Now in some companies we had started to see people actually have job titles that ranged. The one we found that kind of captured it best was a content experience manager. At Uberflip, we have someone who is the director of content experience. Now the difference between say a director of content and director of content experience, is the director of content these days often what we end up seeing is someone who’s purely in charge of what are we going to write. And what happens at Uberflip is the person who we have as director of content experience is not just what are we gonna write, but is thinking about it in the following three buckets.
It’s thinking about the structure, what is that organization of content that we’re going to put forward.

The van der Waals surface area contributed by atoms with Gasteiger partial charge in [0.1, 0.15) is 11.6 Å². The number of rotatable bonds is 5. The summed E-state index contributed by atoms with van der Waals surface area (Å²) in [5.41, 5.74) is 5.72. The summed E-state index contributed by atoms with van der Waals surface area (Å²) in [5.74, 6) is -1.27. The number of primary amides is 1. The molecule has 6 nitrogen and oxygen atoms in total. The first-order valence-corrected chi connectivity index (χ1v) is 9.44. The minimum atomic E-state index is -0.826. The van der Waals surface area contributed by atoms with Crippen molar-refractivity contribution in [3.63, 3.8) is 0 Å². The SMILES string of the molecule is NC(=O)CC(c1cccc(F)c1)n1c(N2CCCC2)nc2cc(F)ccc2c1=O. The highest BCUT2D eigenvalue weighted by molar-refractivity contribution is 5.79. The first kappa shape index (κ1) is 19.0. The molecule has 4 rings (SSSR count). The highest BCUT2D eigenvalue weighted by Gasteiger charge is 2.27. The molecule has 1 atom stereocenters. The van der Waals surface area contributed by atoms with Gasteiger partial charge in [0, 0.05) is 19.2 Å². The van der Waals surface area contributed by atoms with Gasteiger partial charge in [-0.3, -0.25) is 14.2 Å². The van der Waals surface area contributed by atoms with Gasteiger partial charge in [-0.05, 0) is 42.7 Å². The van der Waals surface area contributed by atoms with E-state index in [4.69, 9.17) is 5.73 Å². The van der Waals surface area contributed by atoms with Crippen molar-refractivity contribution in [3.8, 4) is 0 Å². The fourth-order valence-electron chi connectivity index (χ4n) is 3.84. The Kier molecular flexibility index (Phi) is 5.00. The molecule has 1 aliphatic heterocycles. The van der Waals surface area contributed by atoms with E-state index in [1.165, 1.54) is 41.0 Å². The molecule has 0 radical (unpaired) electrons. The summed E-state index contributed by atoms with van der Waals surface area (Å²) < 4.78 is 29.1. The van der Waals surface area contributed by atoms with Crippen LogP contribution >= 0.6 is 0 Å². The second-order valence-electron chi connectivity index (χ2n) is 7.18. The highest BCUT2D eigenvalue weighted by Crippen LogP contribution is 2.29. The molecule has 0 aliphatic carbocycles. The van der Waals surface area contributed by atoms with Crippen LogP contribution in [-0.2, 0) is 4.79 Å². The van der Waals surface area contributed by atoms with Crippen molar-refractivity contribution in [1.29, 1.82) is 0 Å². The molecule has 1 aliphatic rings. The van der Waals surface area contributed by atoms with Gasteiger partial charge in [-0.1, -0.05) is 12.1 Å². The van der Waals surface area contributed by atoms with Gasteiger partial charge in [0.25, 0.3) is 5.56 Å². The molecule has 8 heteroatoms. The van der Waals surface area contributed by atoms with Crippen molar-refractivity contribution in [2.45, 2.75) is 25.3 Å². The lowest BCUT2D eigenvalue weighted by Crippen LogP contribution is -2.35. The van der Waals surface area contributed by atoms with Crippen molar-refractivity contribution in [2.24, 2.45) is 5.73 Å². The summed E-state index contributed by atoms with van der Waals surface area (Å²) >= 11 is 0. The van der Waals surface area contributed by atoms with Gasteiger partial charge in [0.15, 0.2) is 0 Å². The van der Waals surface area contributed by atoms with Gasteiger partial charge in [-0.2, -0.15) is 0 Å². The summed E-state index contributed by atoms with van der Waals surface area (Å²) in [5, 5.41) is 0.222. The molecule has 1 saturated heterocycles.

As well it’s the environment, so that’s what is surrounding all that content, what piece of content comes next when we serve that up, really thinking through the journey.
And then, ultimately, also thinking about the ability to drive engagement or drive outcomes, measuring conversion rates on content, figuring out what content is working best for us through that buyer journey.
Tell us about the Content Experience Conference
Nathan: We recently had Jay Baer on the podcast. And he and I talked about his collaboration with you on the Content Experience Conference. Can you tell us more about the conference and why folks should consider registering?